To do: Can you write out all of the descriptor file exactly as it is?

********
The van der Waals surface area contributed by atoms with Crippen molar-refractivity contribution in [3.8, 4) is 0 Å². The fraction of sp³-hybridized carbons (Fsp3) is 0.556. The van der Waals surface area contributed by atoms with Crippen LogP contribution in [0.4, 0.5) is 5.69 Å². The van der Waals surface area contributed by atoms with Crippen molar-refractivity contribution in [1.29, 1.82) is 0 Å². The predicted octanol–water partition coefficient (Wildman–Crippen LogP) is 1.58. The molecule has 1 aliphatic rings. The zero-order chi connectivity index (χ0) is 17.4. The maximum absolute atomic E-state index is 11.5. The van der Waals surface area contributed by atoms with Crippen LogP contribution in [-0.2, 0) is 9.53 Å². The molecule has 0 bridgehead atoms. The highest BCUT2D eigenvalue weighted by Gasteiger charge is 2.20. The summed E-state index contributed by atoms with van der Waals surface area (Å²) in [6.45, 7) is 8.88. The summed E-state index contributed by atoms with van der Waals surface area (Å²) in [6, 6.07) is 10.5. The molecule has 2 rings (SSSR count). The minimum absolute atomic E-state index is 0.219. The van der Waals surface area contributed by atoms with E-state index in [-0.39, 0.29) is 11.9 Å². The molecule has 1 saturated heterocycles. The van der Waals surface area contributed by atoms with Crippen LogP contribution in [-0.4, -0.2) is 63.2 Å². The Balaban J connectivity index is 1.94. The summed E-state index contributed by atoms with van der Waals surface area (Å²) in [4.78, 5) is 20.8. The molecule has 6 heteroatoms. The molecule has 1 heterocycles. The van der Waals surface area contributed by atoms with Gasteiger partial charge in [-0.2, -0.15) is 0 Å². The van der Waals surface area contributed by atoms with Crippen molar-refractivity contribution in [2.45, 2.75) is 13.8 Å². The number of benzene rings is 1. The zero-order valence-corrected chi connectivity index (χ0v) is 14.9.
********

The van der Waals surface area contributed by atoms with Crippen molar-refractivity contribution in [3.8, 4) is 0 Å². The fraction of sp³-hybridized carbons (Fsp3) is 0.556. The van der Waals surface area contributed by atoms with Crippen LogP contribution in [0.4, 0.5) is 5.69 Å². The van der Waals surface area contributed by atoms with Crippen molar-refractivity contribution in [1.29, 1.82) is 0 Å². The predicted octanol–water partition coefficient (Wildman–Crippen LogP) is 1.58. The molecule has 1 aliphatic rings. The zero-order chi connectivity index (χ0) is 17.4. The maximum absolute atomic E-state index is 11.5. The van der Waals surface area contributed by atoms with Crippen LogP contribution in [-0.2, 0) is 9.53 Å². The molecule has 0 bridgehead atoms. The highest BCUT2D eigenvalue weighted by Gasteiger charge is 2.20. The summed E-state index contributed by atoms with van der Waals surface area (Å²) in [6.45, 7) is 8.88. The summed E-state index contributed by atoms with van der Waals surface area (Å²) in [6, 6.07) is 10.5. The molecule has 2 rings (SSSR count). The minimum absolute atomic E-state index is 0.219. The van der Waals surface area contributed by atoms with E-state index in [-0.39, 0.29) is 11.9 Å². The molecule has 1 saturated heterocycles. The van der Waals surface area contributed by atoms with Crippen LogP contribution in [-0.4, -0.2) is 63.2 Å². The Balaban J connectivity index is 1.94. The summed E-state index contributed by atoms with van der Waals surface area (Å²) in [4.78, 5) is 20.8. The molecule has 6 heteroatoms. The molecule has 1 heterocycles. The van der Waals surface area contributed by atoms with Gasteiger partial charge in [-0.2, -0.15) is 0 Å². The van der Waals surface area contributed by atoms with Crippen molar-refractivity contribution in [2.45, 2.75) is 13.8 Å². The number of benzene rings is 1. The zero-order valence-corrected chi connectivity index (χ0v) is 14.9.